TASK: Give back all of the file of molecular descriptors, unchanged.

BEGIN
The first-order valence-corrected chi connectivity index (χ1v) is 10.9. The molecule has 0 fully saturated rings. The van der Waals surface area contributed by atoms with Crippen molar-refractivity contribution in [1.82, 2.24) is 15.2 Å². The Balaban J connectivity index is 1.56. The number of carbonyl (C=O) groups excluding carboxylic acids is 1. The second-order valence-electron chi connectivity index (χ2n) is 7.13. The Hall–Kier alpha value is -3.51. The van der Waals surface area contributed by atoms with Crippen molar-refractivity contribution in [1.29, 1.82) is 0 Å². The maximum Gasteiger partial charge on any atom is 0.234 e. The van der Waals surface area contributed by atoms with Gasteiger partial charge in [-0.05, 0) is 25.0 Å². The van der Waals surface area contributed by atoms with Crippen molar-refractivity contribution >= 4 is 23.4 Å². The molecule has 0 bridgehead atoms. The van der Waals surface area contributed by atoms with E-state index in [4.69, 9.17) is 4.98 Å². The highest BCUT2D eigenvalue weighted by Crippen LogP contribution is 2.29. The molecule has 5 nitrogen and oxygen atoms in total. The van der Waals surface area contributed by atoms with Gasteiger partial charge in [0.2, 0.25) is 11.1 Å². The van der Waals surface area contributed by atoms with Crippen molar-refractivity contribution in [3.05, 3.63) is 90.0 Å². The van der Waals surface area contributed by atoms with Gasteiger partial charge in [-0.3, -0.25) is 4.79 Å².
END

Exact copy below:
The first-order valence-corrected chi connectivity index (χ1v) is 10.9. The molecule has 0 fully saturated rings. The van der Waals surface area contributed by atoms with Crippen molar-refractivity contribution in [1.82, 2.24) is 15.2 Å². The Balaban J connectivity index is 1.56. The number of carbonyl (C=O) groups excluding carboxylic acids is 1. The second-order valence-electron chi connectivity index (χ2n) is 7.13. The Hall–Kier alpha value is -3.51. The van der Waals surface area contributed by atoms with Crippen molar-refractivity contribution in [1.29, 1.82) is 0 Å². The maximum Gasteiger partial charge on any atom is 0.234 e. The van der Waals surface area contributed by atoms with Gasteiger partial charge in [-0.05, 0) is 25.0 Å². The van der Waals surface area contributed by atoms with Crippen molar-refractivity contribution >= 4 is 23.4 Å². The molecule has 0 bridgehead atoms. The van der Waals surface area contributed by atoms with E-state index in [4.69, 9.17) is 4.98 Å². The highest BCUT2D eigenvalue weighted by Crippen LogP contribution is 2.29. The molecule has 5 nitrogen and oxygen atoms in total. The van der Waals surface area contributed by atoms with Gasteiger partial charge in [0.2, 0.25) is 11.1 Å². The van der Waals surface area contributed by atoms with Crippen molar-refractivity contribution in [3.05, 3.63) is 90.0 Å². The van der Waals surface area contributed by atoms with Gasteiger partial charge in [-0.3, -0.25) is 4.79 Å².